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Guwahati as Smart City: Visions and challenges

By RK PADMAPATI
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There has been a constant thrust of the ever increasing population on the cities and this is a common trend all over the world. If this trend continues, by the year 2030 the urban population of the world would be 60 per cent of its total population. In India, 25 to 30 people migrate to the cities every minute in quest of a better livelihood. With respect to the economic growth, mega cities are expected to contribute 80 per cent of it. The rate of urban growth in India is 80 per cent, and, at this rate, 843 million people will be living in the cities by around 2050. As a result, tremendous pressure will be experienced in the cities in respect of electricity, generation and distribution, transportation network, water supply, roads and communication, buildings and adequate open space. Hence, there is an urgent need to manage the above areas of concern more effectively and in a more sustainable way, so that the cities can attain economic prosperity and social well-being.

The manner of achieving these targets must be SMART �Specific, Measurable, Attainable, Realistic and relevant, and Time-bound. The Indian cities now comprise 31 per cent of the population and contribute 63 per cent to the GDP. It is expected to grow to cover 40 per cent of the total population and contribute 75 per cent to the GDP in the near future. Keeping the above facts in mind, the Prime Minister of India initiated the Smart City concept in 2014 as part of the Digital India mission, rightly stating that if cities in the past were built on river banks, now they are built along the highways; and, in the future, they would be built based on the availability of optical fibre network and next-generation infrastructure.

Twenty cities were selected in the first phase of the Smart City project, Guwahati being one of them. The total number will be increased to 100 in another two phases, adding 40 in each phase of the mission. The Bureau of Indian Standards initially tried to prepare a standard for a smart city, but could not arrive at an agreement during its discussions with the Ministry of Urban Development. The question that arose was the usual one � whether to put the cart before the horse or the horse before the cart, and it has remained undecided till now, and hence, there is no standard set as yet for a smart city. According to the Ministry, there is no universally accepted definition of a smart city. It means different things to different people. Even in India, there is no one-rule norm for defining a smart city.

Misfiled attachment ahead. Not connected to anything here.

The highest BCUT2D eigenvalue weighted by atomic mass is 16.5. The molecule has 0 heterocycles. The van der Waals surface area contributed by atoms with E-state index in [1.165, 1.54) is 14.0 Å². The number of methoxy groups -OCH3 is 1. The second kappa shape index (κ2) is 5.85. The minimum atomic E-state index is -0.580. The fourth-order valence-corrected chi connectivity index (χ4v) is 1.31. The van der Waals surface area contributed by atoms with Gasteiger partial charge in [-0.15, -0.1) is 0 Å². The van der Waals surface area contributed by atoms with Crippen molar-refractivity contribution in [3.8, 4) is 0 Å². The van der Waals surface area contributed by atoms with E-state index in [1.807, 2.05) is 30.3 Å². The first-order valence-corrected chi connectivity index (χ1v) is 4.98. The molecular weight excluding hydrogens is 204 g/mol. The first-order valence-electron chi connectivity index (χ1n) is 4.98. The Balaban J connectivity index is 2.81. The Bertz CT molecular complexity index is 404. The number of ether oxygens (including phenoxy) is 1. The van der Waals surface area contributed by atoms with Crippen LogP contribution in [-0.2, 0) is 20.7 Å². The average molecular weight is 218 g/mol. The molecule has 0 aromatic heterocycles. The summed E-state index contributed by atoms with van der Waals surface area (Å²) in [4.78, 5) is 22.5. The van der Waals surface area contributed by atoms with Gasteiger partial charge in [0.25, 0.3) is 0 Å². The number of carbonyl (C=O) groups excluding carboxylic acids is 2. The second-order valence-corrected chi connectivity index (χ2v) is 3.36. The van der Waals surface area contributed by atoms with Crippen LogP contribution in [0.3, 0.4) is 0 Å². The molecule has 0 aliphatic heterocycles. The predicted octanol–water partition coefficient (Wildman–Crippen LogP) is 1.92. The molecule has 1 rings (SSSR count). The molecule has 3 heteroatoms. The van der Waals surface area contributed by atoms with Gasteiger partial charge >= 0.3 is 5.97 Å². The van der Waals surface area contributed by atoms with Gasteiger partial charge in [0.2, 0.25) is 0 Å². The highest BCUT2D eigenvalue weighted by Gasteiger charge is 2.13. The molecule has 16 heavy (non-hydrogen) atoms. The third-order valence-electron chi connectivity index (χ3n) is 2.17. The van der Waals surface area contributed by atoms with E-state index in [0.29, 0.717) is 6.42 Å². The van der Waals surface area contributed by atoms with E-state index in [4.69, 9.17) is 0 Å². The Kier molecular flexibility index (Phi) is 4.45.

The aspirations of people may differ on different issues, on different grounds. The most commonly accepted aspirations are: (i) Adequate water supply, (ii) assured electric supply, (iii) good sanitary system, including solid disposal of waste, (iv) efficient urban mobility and public transport system, (v) Affordable housing plan, more particularly for the poor, (vi) robust IT connectivity, (vii) good governance and e-governance, (viii) safety and security for women, children and elderly, (ix) sustainable environment management, (x) good healthcare and educational facilities.

As of now, Guwahati is a congested and very badly maintained metropolis characterised by unplanned expansion, narrow roads and dingy lanes, dismal housing, frequently interrupted power supply, inadequate supply of potable water, poor public transport system, frequent traffic jams, and artificial floods, to mention a few. To overcome these problems by use of modern techniques, improvement of the quality of life of its citizens and creation of a people-friendly environment will be of utmost importance before all of us, and more particularly, the planners.

The transport system in the city is perhaps one of the worst in the country, mainly due to the rapid increase in the number of vehicles every year. The total number of vehicles plying on the roads on any day of the year is close to 10 lakh. According to the available statistics, the distribution of these vehicles as is under: ASTC-run buses (232), privately owned vehicles (800), privately owned mini buses (1,153), trekkers (1,116) which are being gradually replaced by share-taxis, and autorickshaws (4,462). The number of two-wheelers plying on the roads has gone up manifold, and these have become major hazards on the roads leading to frequent accidents and many accident-related deaths every month. Besides, there is a proposal to add another 400 ASTC buses. The present narrow roads naturally cannot take that many vehicles. As a result, there are frequent traffic snarls and slow movement of vehicles during busy hours. At times, it takes one hour or more for a vehicle to travel between Panbazar and Khanapara. The buses are overcrowded during peak hours � from 8 am to 11 am in the morning and from 5 pm to 7 pm in the evening. Therefore, switching over to an efficient, comfortable public transport system is a must. With the traffic signal system not being synchronised and efficient, the idling time at the traffic junctions is more than necessary, which not only increases fuel consumption but also adds to pollution. Battery-operated public transport with charging facility along the roads is an option that should be seriously considered to minimise vehicular pollution in the city.